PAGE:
They are still lying there in the garage, waiting for me.  We may still get a break in the rain, at least enough to get some of them in the ground today, I hope.  We have room for only a few.  The rest I hope to give to friends.

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Our front garden, yesterday in the rain, filled with blooming Mountain Laurel.

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It takes faith to plant a rooted twig, only a foot high, and envision the tree which will eventually manifest.  If one stops to consider the many things which may happen along the way, one might never even consider planting a tree of one’s own.

Two Live Oaks I planted last spring ended up broken off by something over the winter.  A very hungry deer, maybe?  (I gathered up the broken tops, and thrust them into pots hoping they might root.)

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A new Live Oak ended the summer at around 15″ tall, but was broken over the winter. It has begun growing again this spring.

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But consider our wild Scarlet Buck-Eye, Aesculus pavia.  This lovely tree began life as a volunteer seedling, before it was crushed by fallen oak trees four summers ago.  It was broken to a 4″ stump, and we could only hope it would recover.

I think that its strong roots helped it come back so quickly.  What you see is four years of growth, and its best bloom yet.  A gift of nature, it draws every eye in our garden this week.

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Scarlet Buckeye, also called ‘Firecracker Tree’ grows wild in our garden.

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A gardener learns to suspend judgement after a while.  Calling a happening ‘good’ or ‘bad’ proves one short-sighted, all too often.  Better to keep an open mind, and find ways to work with events as they arise.

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But that still doesn’t explain why this rogue, self-planted ‘Firecracker Tree’ looks stupendous today, even in the pouring rain, while our expensive and carefully tended Iris are melting before our eyes.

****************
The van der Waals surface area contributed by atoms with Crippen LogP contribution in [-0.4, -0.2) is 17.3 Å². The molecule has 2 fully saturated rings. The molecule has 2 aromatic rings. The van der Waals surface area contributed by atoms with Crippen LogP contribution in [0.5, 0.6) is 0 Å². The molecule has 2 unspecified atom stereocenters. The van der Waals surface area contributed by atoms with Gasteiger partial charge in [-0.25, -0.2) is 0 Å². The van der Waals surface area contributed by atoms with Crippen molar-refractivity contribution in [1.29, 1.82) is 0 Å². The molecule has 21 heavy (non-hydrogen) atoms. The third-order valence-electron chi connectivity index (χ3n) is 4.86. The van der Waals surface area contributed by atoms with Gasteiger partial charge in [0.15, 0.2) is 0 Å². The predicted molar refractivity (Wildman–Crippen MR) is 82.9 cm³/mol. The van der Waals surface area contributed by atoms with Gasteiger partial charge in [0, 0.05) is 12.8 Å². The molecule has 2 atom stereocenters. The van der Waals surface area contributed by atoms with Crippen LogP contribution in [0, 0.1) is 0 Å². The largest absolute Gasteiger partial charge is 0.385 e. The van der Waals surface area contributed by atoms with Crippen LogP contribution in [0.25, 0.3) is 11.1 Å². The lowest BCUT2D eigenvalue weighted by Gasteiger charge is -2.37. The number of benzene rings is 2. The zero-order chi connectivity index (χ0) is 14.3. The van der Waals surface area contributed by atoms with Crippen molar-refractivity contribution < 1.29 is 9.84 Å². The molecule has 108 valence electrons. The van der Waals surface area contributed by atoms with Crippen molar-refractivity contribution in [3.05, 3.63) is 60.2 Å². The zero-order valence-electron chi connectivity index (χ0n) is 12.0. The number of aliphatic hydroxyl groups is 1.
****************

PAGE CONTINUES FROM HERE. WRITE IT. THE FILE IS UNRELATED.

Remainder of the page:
Maybe all of those purists who urge us to plant more native plants have a point, when you look at things dispassionately.  Did I mention that hummingbirds love those gorgeous red flowers?  Should any find our garden, their buffet lies waiting for them…..

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A gardener’s life comes filled with conundrums.  So many choices, so little time…. And yet, we get a fresh go at it with each passing season.

I’ve come to look at life in our garden as some sort of ongoing science experiment.  We try this, we try that.  When something succeeds, that is very gratifying.  When something fails, we have learned something new.

I’ll try it differently next time.

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And does that mean I’m going to rip out the Iris and plant something else; something that will stand up to our rainy springs?  Not a chance.

I’ll just grab my jacket and a hat and enjoy our garden in the pouring rain, and perhaps even find spots to add a few more Iris ….

Virginia Historic Garden Week April 22-29

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Photos by Woodland Gnome 2017

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“When you find your path, you must not be afraid.

You need to have sufficient courage to make mistakes.

Disappointment, defeat, and despair

are the tools God uses to show us the way.”

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Paulo Coelho

Sunday Dinner: Water Is Life

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“Brushing the clouds away from my eyes,

I see clarity in the raindrop

and beauty in the first ray of morning sun… 

Life is strange and wondrous…”

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Virginia Alison

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“On the fifth day, which was a Sunday,

it rained very hard.

I like it when it rains hard.